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Orillia camp owner pleads with province to re-open kids' camps

'These kids haven’t had a chance to be together or be outdoors for a year and a half, they are screen time exhausted, and they need to be here,' says YLCC owner
Orillia’s Youth Leadership Camps
Orillia’s Youth Leadership Camps is preparing to open as long as the provincial government deems summer camps as safe.

Orillia’s Youth Leadership Camps Canada (YLCC) on Moon Point Drive is preparing to open for the summer camp season. However, it is still unclear if the provincial government will allow them to operate.  

YLCC and all other overnight youth camps across the province were ordered to remain closed last May, and they haven’t been told they can open back up since.

YLCC officials say they are having a difficult time planning for the upcoming summer with the lack of clarity coming from the provincial government.

“We have to hire staff but then not give them a secure contract because we don’t know what’s going to happen,” said YLCC owner Stu Saunders.

The YLCC hires 100 employees each year; many of them are local youth who have participated in YLCC camps in previous summers.

“Some of these kids have waited their whole lives to be on camp staff, but they lost last year and need to make money for school, so they go pick up another job which makes things hard for us,” Saunders said.

YLCC is beginning to prepare the property as if summer camps will be allowed to happen this year. Preparations take six to eight weeks, and camp usually starts about ten weeks from today.

“We are building new outdoor stages, decks, and hand washing stations all over the camp. It’s costing $120,000 in renovations just to get ready for a COVID- safe camp, and the government could say next week 'Sorry camps can’t open,'” Saunders lamented.

“We’ve invested all this time and all this money so that camps could open safely, but the unknown is hard to plan for.”

YLCC is planning on running both their overnight camp and a small day camp this summer, but only if the government deems it safe to do so. Saunders says the likelihood of camps taking place this summer is starting to wane.

“A month ago I would have said there is a 70/30 chance it would be a go, and now it feels more like 50/50,” he said.

“But we will open if the province lets us and if we will feel comfortable opening camps with all the protocols.”

Protocols that will need to be followed by campers this summer include wearing masks, no or limited cheering and singing, and no big group camp games.

“Those are the things that camp is all about, so do we open our camp with this kind of experience? We could make it fun, and our staff is wonderful, but it wouldn’t be the traditional camp experience that kids have gotten to know over the 30 years that we’ve been running our camp,” Saunders said.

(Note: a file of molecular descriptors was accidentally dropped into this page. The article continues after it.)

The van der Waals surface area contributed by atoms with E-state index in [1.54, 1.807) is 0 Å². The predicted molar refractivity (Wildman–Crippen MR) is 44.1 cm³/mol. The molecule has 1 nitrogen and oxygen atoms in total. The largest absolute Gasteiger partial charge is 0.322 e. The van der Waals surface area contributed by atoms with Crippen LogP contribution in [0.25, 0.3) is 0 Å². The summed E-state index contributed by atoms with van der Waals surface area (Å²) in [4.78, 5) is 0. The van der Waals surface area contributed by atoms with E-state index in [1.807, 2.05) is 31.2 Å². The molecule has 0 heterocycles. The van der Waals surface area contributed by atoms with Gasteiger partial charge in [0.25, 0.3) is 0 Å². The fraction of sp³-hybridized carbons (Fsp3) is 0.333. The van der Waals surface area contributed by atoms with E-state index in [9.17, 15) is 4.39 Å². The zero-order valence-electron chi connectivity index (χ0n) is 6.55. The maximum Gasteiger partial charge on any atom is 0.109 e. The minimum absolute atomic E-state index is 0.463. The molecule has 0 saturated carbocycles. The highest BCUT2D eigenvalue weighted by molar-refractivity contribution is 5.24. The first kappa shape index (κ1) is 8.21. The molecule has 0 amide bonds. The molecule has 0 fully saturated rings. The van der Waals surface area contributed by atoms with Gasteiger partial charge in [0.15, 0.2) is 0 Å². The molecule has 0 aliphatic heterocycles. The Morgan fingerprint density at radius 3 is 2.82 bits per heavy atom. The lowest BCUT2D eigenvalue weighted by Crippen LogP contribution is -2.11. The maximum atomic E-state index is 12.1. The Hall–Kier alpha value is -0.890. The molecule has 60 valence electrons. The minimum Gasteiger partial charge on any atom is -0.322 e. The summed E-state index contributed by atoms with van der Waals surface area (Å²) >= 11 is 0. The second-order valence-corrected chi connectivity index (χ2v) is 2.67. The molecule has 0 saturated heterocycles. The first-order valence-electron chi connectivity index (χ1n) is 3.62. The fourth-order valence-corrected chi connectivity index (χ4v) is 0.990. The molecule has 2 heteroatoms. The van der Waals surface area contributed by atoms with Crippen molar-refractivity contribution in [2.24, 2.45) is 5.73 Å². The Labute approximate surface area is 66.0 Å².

Saunders believes that camps being closed last year and potentially again this year would be unfair.

“Summer camps were the only industry in the province of Ontario that was shut down and never allowed to re-open, and they’ve done nothing to support us,” he said.

YLCC received a $10,000 grant from the government last year which Saunders says is appreciated but doesn’t help much.

“Camps are in a place now where if they can’t re-open this summer, there is a good chance that many camps in Ontario will never open ever again,” he said.

In a normal year, roughly 1,500 youth attend camp at the YLCC, and Saunders says the experience can be life-changing.

“These kids haven’t had a chance to be together or be outdoors for a year and a half, they are screen-time exhausted, and they need to be here,” he said.

“SickKids Hospital has done research that says the mental health benefits of summer camp are immeasurable. We disconnect kids, there is no Wi-Fi here, there are no computer screens, there is no Netflix. This is the one time of year that kids detox technology.”

Saunders says if camps don’t open this summer, it could take the industry five to eight years to recover.

“That’s how long it will take to get parents back to sending their kids to camp, getting kids to want to go to camp, and then getting kids old enough to go through the program to become camp staff,” he said.

“If camps can’t open there is a whole lot of beautiful places on lakes like ours that won’t be OK, and historical camps will turn into subdivisions and cottages, and these big, beautiful places won’t be here, and kids need places like this," he stressed.

To register for YLCC camp you can click here. For more information about the health and safety of going to a summer camp click here.

The City of Orillia has not yet made a decision on if their popular summer day camps will proceed this summer.

"We will be able to provide more information regarding the outlook of Orillia summer camps when the current stay-at-home order has ended," said Marcia Russell, the city's manager of recreation services.

Tyler Evans

About the Author: Tyler Evans

Tyler Evans got his start in the news business when he was just 15-years-old and now serves as a video producer and reporter with OrilliaMatters
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